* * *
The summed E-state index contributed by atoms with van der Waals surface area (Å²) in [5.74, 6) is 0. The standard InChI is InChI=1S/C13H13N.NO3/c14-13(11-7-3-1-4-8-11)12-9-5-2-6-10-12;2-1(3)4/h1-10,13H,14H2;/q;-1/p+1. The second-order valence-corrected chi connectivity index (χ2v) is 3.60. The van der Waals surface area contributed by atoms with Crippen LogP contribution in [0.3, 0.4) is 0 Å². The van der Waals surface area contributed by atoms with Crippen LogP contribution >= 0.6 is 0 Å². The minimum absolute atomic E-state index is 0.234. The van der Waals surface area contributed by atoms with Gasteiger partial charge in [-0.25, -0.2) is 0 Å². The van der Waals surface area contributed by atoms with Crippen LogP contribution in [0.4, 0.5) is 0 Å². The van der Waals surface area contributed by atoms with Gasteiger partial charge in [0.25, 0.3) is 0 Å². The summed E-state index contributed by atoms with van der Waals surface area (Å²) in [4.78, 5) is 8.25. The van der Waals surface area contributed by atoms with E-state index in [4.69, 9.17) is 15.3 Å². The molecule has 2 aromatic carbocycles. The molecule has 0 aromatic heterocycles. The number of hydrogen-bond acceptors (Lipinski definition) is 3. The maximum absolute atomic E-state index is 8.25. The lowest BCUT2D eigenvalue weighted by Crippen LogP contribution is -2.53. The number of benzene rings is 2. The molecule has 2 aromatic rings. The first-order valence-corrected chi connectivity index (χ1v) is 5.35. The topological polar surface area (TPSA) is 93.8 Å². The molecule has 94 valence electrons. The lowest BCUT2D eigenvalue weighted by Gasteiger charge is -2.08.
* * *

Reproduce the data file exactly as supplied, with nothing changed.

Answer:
The summed E-state index contributed by atoms with van der Waals surface area (Å²) in [5.74, 6) is 0. The standard InChI is InChI=1S/C13H13N.NO3/c14-13(11-7-3-1-4-8-11)12-9-5-2-6-10-12;2-1(3)4/h1-10,13H,14H2;/q;-1/p+1. The second-order valence-corrected chi connectivity index (χ2v) is 3.60. The van der Waals surface area contributed by atoms with Crippen LogP contribution in [0.3, 0.4) is 0 Å². The van der Waals surface area contributed by atoms with Crippen LogP contribution >= 0.6 is 0 Å². The minimum absolute atomic E-state index is 0.234. The van der Waals surface area contributed by atoms with Gasteiger partial charge in [-0.25, -0.2) is 0 Å². The van der Waals surface area contributed by atoms with Crippen LogP contribution in [0.4, 0.5) is 0 Å². The van der Waals surface area contributed by atoms with Gasteiger partial charge in [0.25, 0.3) is 0 Å². The summed E-state index contributed by atoms with van der Waals surface area (Å²) in [4.78, 5) is 8.25. The van der Waals surface area contributed by atoms with E-state index in [4.69, 9.17) is 15.3 Å². The molecule has 2 aromatic carbocycles. The molecule has 0 aromatic heterocycles. The number of hydrogen-bond acceptors (Lipinski definition) is 3. The maximum absolute atomic E-state index is 8.25. The lowest BCUT2D eigenvalue weighted by Crippen LogP contribution is -2.53. The number of benzene rings is 2. The molecule has 2 aromatic rings. The first-order valence-corrected chi connectivity index (χ1v) is 5.35. The topological polar surface area (TPSA) is 93.8 Å². The molecule has 94 valence electrons. The lowest BCUT2D eigenvalue weighted by Gasteiger charge is -2.08.